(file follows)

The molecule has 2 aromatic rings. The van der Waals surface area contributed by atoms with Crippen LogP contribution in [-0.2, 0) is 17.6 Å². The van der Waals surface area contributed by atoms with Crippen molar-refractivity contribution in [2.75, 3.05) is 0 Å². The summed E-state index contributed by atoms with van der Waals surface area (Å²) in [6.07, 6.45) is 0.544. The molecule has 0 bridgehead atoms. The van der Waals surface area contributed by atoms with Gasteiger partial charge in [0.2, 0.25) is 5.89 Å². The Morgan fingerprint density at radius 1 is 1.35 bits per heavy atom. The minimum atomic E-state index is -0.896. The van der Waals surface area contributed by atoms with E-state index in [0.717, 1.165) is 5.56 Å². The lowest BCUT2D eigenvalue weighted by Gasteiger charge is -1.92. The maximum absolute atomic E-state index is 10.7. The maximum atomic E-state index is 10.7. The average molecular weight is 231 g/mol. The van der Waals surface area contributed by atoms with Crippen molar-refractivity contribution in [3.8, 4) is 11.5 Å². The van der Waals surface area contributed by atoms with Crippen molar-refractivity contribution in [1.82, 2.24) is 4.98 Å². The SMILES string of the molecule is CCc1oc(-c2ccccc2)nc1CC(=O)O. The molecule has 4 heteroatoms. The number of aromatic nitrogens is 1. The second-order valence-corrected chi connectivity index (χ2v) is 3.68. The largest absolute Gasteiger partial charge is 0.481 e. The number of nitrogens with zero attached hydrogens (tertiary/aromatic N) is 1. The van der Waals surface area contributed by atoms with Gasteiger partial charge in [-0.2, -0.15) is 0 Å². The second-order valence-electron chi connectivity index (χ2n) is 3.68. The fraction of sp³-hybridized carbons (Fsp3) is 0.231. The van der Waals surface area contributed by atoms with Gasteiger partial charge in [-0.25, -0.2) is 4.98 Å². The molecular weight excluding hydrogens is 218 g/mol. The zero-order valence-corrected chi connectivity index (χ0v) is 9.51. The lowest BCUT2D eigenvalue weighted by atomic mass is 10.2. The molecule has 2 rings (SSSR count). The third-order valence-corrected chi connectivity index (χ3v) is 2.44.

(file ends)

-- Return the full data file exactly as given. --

The molecule has 2 aromatic rings. The van der Waals surface area contributed by atoms with Crippen LogP contribution in [-0.2, 0) is 17.6 Å². The van der Waals surface area contributed by atoms with Crippen molar-refractivity contribution in [2.75, 3.05) is 0 Å². The summed E-state index contributed by atoms with van der Waals surface area (Å²) in [6.07, 6.45) is 0.544. The molecule has 0 bridgehead atoms. The van der Waals surface area contributed by atoms with Gasteiger partial charge in [0.2, 0.25) is 5.89 Å². The Morgan fingerprint density at radius 1 is 1.35 bits per heavy atom. The minimum atomic E-state index is -0.896. The van der Waals surface area contributed by atoms with E-state index in [0.717, 1.165) is 5.56 Å². The lowest BCUT2D eigenvalue weighted by Gasteiger charge is -1.92. The maximum absolute atomic E-state index is 10.7. The maximum atomic E-state index is 10.7. The average molecular weight is 231 g/mol. The van der Waals surface area contributed by atoms with Crippen molar-refractivity contribution in [3.8, 4) is 11.5 Å². The van der Waals surface area contributed by atoms with Crippen molar-refractivity contribution in [1.82, 2.24) is 4.98 Å². The SMILES string of the molecule is CCc1oc(-c2ccccc2)nc1CC(=O)O. The molecule has 4 heteroatoms. The number of aromatic nitrogens is 1. The second-order valence-corrected chi connectivity index (χ2v) is 3.68. The largest absolute Gasteiger partial charge is 0.481 e. The number of nitrogens with zero attached hydrogens (tertiary/aromatic N) is 1. The van der Waals surface area contributed by atoms with Gasteiger partial charge in [-0.2, -0.15) is 0 Å². The second-order valence-electron chi connectivity index (χ2n) is 3.68. The fraction of sp³-hybridized carbons (Fsp3) is 0.231. The van der Waals surface area contributed by atoms with Gasteiger partial charge in [-0.25, -0.2) is 4.98 Å². The molecular weight excluding hydrogens is 218 g/mol. The zero-order valence-corrected chi connectivity index (χ0v) is 9.51. The lowest BCUT2D eigenvalue weighted by atomic mass is 10.2. The molecule has 2 rings (SSSR count). The third-order valence-corrected chi connectivity index (χ3v) is 2.44.